He thought he saw a good man—the best man he had ever seen—a truly righteous man. He thought to himself, Surely if anyone can tell me exactly what it takes to be right with God and gain eternal life, this man can. So, he ran up to Jesus, knelt down before Him, and asked Him, “Good Teacher, what must I do to inherit eternal life?” (Mark 10:17) You would think that Jesus would have been eager to answer his question directly—“Well, let me tell you the A-B-C, step 1-2-3, of getting saved.” Instead, Jesus asked him a seemingly off-the-wall question and followed with a seemingly critical statement: “Why do you call Me good? No one is good but One~God.” (Mark 10:18)
Jesus took issue with this man’s way of sizing people up: “What is your standard for determining that I am good? The only way you should see Me as good is if you see Me as God, because no one is good but God.” And I don’t think Jesus was jumping points when He went to the issue of the commandments: “You know the commandments: Do not murder; do not commit adultery; do not steal; do not bear false witness; do not defraud; honor your father and mother.” (Mark 10:19) He was propping up His point: “You know the commandments from God and how they prove that no one is good but God.” Jesus was taking this man to the core issue of where he was with God after failing to obey His commandments—to be good enough.
He thought he saw a good man when he looked in his mirror. I can see him frown a little as he listened to Jesus and then lift his eyebrows as he responded, “Teacher, I have kept all these from my youth.” (Mark 10:20) Now, either he determined this with some defensiveness as he got the point, or he exclaimed this with some enthusiasm as he missed the point. I lean toward the latter, but either way, he wasn’t given over to the point. So, Jesus lovingly pressed the point painfully home: Then, looking at him, Jesus loved him and said to him, “You lack one thing: Go, sell all you have and give to the poor, and you will have treasure in heaven. Then come, follow Me.” But he was stunned at this demand, and he went away grieving, because he had many possessions. (Mark 10:21–22) Right there Jesus shot down his self-goodness—shattered his self-righteousness—as Jesus revealed the idolatry of his heart, which was separating him from God and the eternal life he wanted.*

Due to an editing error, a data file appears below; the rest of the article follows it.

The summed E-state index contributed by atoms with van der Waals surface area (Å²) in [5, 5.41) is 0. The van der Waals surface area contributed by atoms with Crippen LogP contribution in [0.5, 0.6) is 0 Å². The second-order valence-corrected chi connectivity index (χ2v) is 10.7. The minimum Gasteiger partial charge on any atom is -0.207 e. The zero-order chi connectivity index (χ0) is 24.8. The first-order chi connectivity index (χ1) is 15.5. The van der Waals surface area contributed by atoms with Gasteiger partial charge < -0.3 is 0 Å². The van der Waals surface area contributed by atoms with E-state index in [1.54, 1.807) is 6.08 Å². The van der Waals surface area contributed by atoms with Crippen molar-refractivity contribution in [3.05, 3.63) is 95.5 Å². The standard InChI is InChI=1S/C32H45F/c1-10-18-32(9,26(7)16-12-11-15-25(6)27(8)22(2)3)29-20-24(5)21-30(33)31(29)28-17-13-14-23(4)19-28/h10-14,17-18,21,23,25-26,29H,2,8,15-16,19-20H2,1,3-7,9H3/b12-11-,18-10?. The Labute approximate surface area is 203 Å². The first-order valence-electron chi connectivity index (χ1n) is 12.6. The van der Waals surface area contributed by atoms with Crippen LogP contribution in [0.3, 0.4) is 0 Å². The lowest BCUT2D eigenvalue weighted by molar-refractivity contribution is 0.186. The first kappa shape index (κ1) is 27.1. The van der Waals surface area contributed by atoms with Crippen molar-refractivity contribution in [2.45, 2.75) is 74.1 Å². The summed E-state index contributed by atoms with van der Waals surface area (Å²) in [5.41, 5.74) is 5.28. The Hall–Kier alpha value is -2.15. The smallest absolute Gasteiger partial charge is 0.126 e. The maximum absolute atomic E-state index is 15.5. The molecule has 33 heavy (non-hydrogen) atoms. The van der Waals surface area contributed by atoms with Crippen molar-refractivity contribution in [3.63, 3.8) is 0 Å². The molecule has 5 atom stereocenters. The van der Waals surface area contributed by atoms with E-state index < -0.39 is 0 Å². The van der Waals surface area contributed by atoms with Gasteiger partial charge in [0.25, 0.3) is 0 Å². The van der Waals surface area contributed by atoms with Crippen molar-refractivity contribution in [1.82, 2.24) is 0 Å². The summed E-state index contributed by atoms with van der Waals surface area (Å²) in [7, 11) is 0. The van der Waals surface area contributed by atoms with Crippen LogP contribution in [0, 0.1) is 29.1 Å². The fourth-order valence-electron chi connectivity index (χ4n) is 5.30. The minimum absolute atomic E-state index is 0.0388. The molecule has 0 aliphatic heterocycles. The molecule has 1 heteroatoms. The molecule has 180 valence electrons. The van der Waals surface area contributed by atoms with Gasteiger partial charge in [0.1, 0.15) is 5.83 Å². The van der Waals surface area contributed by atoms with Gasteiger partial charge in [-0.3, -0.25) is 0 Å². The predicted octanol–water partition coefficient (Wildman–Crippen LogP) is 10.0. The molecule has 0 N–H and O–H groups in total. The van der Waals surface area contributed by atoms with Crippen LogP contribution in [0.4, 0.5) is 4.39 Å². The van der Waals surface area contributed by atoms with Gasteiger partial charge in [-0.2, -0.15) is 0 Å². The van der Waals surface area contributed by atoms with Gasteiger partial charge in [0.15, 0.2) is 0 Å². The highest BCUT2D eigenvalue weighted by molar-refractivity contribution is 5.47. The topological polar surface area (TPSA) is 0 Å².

This man's idea of doing good enough to be good enough to gain eternal life blinded him to the idolatry in his heart (which for him happened to be expressed in his possessive love for his many possessions), which we all share and express in different ways of rebelling against God: All we like sheep have gone astray; we have turned~every one~to his own way (Isaiah 53:6). His view of human goodness distorted his view of how lost human beings relate to and must be redeemed by a holy God. The only way forward to eternal life for him was repentance into a relationship with Jesus, in which the course of his life from his heart would be forever changed in faithfully following Jesus. So it must be for all of us. No one is good but One~God.
*The post up to this point is excerpted from the book One Wrong Bite.
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The men of Issachar understood the times and knew what Israel
(1 Chronicles 12:32)